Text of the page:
The development of artificial intelligence (AI) has enabled the technology to be implemented in various industries. We have seen how Warner Bros. has implemented the tech. Now, Deezer, a music streaming service, has built an AI model that can spot explicit lyrics in a song and remove the necessary words to make it listenable by every age group.

The task of finding explicit lyrics and separating them from a song can be done by human operators. However, it can be a tedious process. So, to make it simpler, the company built a tool, Spleeter, that separates the individual tracks of a song to analyse the lyrical part.

Spleeter is a tool that is built to aid the researchers working in Music Information Retrieval (MIR). It basically uses a “state-of-the-art” source separations algorithm to help the MIR researchers get hold of the separate tracks from a “Mix track”.

When a song is tagged as an “explicit” song (generally with the “Parental Advisory” label), it means that it is not suitable for children. Now, when a song is submitted to streaming services like Deezer without an “explicit” tag, it might mean that the song is suitable for all age groups. However, sometimes it can also mean that the music label did not analyse the song for explicit content and released it as it is.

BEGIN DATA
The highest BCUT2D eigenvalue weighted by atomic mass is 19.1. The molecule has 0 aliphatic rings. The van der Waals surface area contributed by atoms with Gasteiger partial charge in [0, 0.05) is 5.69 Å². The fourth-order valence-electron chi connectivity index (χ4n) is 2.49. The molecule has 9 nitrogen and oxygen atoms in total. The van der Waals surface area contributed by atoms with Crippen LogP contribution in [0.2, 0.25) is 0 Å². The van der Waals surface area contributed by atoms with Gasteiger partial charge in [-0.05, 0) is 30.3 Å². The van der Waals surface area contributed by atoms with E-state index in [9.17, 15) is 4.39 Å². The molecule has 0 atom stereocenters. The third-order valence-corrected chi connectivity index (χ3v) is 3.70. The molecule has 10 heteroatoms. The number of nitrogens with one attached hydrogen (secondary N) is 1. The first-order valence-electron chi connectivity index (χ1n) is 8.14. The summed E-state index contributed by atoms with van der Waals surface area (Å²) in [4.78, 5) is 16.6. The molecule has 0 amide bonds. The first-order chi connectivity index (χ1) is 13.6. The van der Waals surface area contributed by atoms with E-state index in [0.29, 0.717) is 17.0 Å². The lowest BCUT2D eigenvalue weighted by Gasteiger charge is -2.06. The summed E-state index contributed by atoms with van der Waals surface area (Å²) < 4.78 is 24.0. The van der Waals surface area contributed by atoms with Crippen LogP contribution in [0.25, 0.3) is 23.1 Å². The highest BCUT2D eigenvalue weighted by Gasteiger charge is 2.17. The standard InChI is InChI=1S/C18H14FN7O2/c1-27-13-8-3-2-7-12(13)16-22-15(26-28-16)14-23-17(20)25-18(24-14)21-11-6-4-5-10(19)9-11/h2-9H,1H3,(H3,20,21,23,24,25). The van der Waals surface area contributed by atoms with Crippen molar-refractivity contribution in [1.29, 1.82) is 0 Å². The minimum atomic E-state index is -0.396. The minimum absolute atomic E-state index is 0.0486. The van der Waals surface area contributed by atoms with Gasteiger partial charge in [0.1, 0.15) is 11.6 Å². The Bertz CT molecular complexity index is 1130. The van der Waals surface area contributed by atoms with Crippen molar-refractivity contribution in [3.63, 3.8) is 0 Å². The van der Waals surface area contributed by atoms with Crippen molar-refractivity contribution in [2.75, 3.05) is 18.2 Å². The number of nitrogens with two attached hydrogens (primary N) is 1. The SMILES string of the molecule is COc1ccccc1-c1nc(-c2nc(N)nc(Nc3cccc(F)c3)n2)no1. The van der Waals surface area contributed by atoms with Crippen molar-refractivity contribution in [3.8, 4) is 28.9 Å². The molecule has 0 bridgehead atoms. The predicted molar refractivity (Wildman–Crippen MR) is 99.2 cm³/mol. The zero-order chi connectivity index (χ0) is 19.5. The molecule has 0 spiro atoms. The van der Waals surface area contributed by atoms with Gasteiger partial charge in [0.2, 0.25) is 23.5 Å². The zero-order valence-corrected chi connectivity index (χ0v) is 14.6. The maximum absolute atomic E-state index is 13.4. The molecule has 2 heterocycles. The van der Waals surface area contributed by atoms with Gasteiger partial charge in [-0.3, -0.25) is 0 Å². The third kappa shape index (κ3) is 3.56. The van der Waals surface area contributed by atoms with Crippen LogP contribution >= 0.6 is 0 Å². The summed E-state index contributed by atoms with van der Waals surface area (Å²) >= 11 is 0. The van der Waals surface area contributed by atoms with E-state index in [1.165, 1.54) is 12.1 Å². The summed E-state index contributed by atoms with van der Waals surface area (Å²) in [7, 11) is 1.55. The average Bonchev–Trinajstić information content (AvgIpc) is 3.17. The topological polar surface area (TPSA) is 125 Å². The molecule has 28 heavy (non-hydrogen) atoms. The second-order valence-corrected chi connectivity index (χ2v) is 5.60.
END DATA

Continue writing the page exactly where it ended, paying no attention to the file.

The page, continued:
Now, using existing machine learning models require the use of text-based transcripts, that can be sometimes hard to find. However, there is an alternate approach by using deep neural networks, but they also sometimes can be unreliable as researchers do not always know about the complex processing functions that the system uses to get the results.

So, by using Spleeter, the researchers can separate the voice tracks from the actual songs quite fast as it is 100 times faster than real-time. So, it should prove to be a good option when processing huge datasets. Also, the system uses a technique called “Keyword Spotting System” to spot the “explicit” words in the voice tracks.

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Image: Deezer

The researchers tested the model with a “black-box” model and an “Oracle” system that takes the lyrics of the songs to detect the keywords directly from the text. Spleeter was able to beat the black-box model, however, it fell short of the “Oracle” system. Nonetheless, beating the black-box model is also quite a big deal for the tool.

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Image: Deezer

So, MIR researchers can easily make an explicit song kid-friendly with the help of Spleeter by separating the voice track and analysing it for key “explicit” words.